Tuna-crust pizza and a killer back-workout

I hate tuna. With passion. There is not much food out there that I actually say yuk to whenever someone is eating it, but canned tuna is one of those things I just can’t stand. Fresh, grilled tuna is another story, I could probably eat that every day for the rest of my life, if I was capable of cooking it. But I’m not.


Anyway. Canned tuna. The easiest and cheapest way to increase the protein-intake. 19 grams of protein in that little box for like 1 dollar (I should be eating about 130g of proteins everyday – 2 grams per bodyweight), and people put it in everything! Trust me when I say I’ve tried teaching myself to like it. Covered in cheese, put in a sandwich, mixed in pasta, next to a salad, all the different versions of flavours (I mean, you’d think anything mixed with teryaki sauce is good, but no), eaten straight out of the can – you name it, I’ve tried it all. When I had a friend visiting my first year in Australia, I even ate canned tuna every day for a week, thinking I’d eventually learn to like it – but no, gag-reflexes every damn time.

So of course it would have to take a God damn pizza for me to eat that cat food-looking thing. Most of Norway will already know about this pizza (if you read fitness blogs like a maniac, like I do), but for those who don’t, and for those who aren’t convinced yet – I will convince you.

I can’t stand the taste of tuna, and I for sure can’t stand the smell, so when someone blogged about putting canned tuna in their pizza dough, I was like…. yeah no. But then they said it was amazing (or more amazing than tuna on it’s own), and then the most important thing happened; they said it didn’t taste like tuna. At all. The sceptic in me did of course not believe this, but I had to try. It’s basically free muscles in a can, I had to find a way to like it, and if I won’t notice it’s even in my food – why not?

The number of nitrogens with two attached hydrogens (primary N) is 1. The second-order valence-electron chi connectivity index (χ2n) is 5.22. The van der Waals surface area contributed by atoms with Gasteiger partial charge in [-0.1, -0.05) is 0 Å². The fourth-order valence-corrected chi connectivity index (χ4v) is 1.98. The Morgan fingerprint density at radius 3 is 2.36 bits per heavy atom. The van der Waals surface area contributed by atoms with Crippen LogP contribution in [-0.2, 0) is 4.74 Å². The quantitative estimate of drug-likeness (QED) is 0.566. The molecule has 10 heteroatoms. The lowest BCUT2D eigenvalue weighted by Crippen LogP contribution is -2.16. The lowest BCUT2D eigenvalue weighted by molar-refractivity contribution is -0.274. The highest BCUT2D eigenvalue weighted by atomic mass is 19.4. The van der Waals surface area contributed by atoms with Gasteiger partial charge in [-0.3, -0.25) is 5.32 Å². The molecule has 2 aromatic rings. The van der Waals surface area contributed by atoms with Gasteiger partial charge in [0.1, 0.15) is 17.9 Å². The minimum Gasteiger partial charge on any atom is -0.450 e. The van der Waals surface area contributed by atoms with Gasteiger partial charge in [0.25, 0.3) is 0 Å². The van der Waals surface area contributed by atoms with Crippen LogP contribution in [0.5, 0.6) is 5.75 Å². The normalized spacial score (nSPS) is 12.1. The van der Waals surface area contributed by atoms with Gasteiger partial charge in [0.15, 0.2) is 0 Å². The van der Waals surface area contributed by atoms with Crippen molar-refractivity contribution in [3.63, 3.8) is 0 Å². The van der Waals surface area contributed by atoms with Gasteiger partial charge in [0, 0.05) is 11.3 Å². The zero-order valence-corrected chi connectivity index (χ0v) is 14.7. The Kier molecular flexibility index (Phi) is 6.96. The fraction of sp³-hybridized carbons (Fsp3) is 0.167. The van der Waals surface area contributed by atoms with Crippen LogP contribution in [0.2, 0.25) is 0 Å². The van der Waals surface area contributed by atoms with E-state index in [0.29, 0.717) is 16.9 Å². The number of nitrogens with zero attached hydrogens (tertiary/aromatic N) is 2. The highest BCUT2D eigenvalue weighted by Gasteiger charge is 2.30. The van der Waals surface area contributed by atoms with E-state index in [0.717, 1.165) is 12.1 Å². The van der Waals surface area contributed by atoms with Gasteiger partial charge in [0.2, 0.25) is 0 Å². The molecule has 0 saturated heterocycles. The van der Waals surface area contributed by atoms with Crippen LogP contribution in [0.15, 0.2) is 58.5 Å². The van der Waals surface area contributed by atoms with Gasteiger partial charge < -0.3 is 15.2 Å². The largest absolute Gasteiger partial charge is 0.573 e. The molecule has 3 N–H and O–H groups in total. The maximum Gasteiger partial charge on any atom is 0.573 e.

So all you really have to do is add a can of tuna (in spring water, the oily ones will prevent the crust from becoming crispy) drained from water to my other pizza recipe. 2,5-3dl oats, canned tuna, psyllium husk, baking powder, 2 eggs, unsweetened almond milk/water until it becomes a sticky dough, some parmesan cheese and heaps of spices (I used oregano, paprika, salt, pepper, cumin). Mix it all, put in the oven for 15-20 minutes on 200 degrees. Cool it down to ensure it becomes crispy, top it with whatever you like and of course, don’t forget the parmesan cheese. Back in the oven for another 10-15 minutes. About 70 grams of protein in that crust, not too bad hey! (You’ll probably have leftovers, but still). I swear, you won’t notice the tuna.

Also thought I’d share this killer back workout that my PT throws at me now and then (mine is a bit modified as my lower back is destroyed, but this is the original).


3 x 10 TRX pull-ups.

5 x 5 assisted pull-ups (either get someone to hold your legs, or do it on the assisted chin-up machine).

Supersets (do one set of each exercise with no rest between x 3) of;

Bent over rows 12 & shoulder press 15 – repeat 3 sets (I do squat and rows or seated rows instead of the bent over rows).

Straight arm standing lat pull-downs 12 & lateral raises 15 – repeat 3 sets.

Hammer pulldowns (machine) or chin-ups (focusing more on the biceps, rather than the lats – they´re supposed to be easier than regular ones, but my lack of biceps kind of works against the ‘easy’ part here) 12 & upright rows 15 – repeat 3 sets.

3 x 12 Face pulls.

3 x 15 Reverse cable cross (light weight).

If you’re not sweating by the end of this…


Everyday is pizza day

Monday has been my interval day since 2010. 4 x 4 intervals are great. And painful. Kickstarts the week, it’s brutal and it’s over in 30 minutes. But Mondays also equals lectures at uni until 8 pm. Failing to plan really equals planning to fail in this case (major list/planning freak right here) and bringing enough food is my lifesaver. Therefore, I always cook enough dinner to cover my lunch the following day.